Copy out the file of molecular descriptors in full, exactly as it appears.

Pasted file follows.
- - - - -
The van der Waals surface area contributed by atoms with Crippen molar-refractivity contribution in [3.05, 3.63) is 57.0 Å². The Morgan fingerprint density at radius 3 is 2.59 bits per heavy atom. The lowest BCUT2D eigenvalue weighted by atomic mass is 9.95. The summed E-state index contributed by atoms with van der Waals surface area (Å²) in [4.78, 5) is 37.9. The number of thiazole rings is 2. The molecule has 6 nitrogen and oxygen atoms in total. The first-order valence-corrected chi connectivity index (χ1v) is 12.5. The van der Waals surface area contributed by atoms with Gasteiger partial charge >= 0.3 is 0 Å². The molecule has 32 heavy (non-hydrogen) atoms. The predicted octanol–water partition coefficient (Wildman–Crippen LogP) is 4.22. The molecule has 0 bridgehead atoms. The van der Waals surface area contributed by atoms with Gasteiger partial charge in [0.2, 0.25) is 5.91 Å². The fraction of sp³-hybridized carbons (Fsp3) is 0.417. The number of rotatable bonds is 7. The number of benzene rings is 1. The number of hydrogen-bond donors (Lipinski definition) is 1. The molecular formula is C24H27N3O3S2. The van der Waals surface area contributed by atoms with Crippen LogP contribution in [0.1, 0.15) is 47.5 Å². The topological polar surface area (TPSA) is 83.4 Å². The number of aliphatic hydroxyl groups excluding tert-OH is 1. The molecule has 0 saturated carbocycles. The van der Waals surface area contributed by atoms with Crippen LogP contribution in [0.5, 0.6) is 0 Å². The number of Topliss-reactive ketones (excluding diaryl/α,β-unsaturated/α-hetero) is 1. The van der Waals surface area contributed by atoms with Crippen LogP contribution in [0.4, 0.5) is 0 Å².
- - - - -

The van der Waals surface area contributed by atoms with Crippen molar-refractivity contribution in [3.05, 3.63) is 57.0 Å². The Morgan fingerprint density at radius 3 is 2.59 bits per heavy atom. The lowest BCUT2D eigenvalue weighted by atomic mass is 9.95. The summed E-state index contributed by atoms with van der Waals surface area (Å²) in [4.78, 5) is 37.9. The number of thiazole rings is 2. The molecule has 6 nitrogen and oxygen atoms in total. The first-order valence-corrected chi connectivity index (χ1v) is 12.5. The van der Waals surface area contributed by atoms with Gasteiger partial charge >= 0.3 is 0 Å². The molecule has 32 heavy (non-hydrogen) atoms. The predicted octanol–water partition coefficient (Wildman–Crippen LogP) is 4.22. The molecule has 0 bridgehead atoms. The van der Waals surface area contributed by atoms with Gasteiger partial charge in [0.2, 0.25) is 5.91 Å². The fraction of sp³-hybridized carbons (Fsp3) is 0.417. The number of rotatable bonds is 7. The number of benzene rings is 1. The number of hydrogen-bond donors (Lipinski definition) is 1. The molecular formula is C24H27N3O3S2. The van der Waals surface area contributed by atoms with Crippen LogP contribution in [0.1, 0.15) is 47.5 Å². The topological polar surface area (TPSA) is 83.4 Å². The number of aliphatic hydroxyl groups excluding tert-OH is 1. The molecule has 0 saturated carbocycles. The van der Waals surface area contributed by atoms with Crippen LogP contribution in [0.5, 0.6) is 0 Å². The number of Topliss-reactive ketones (excluding diaryl/α,β-unsaturated/α-hetero) is 1. The van der Waals surface area contributed by atoms with Crippen LogP contribution in [0.4, 0.5) is 0 Å².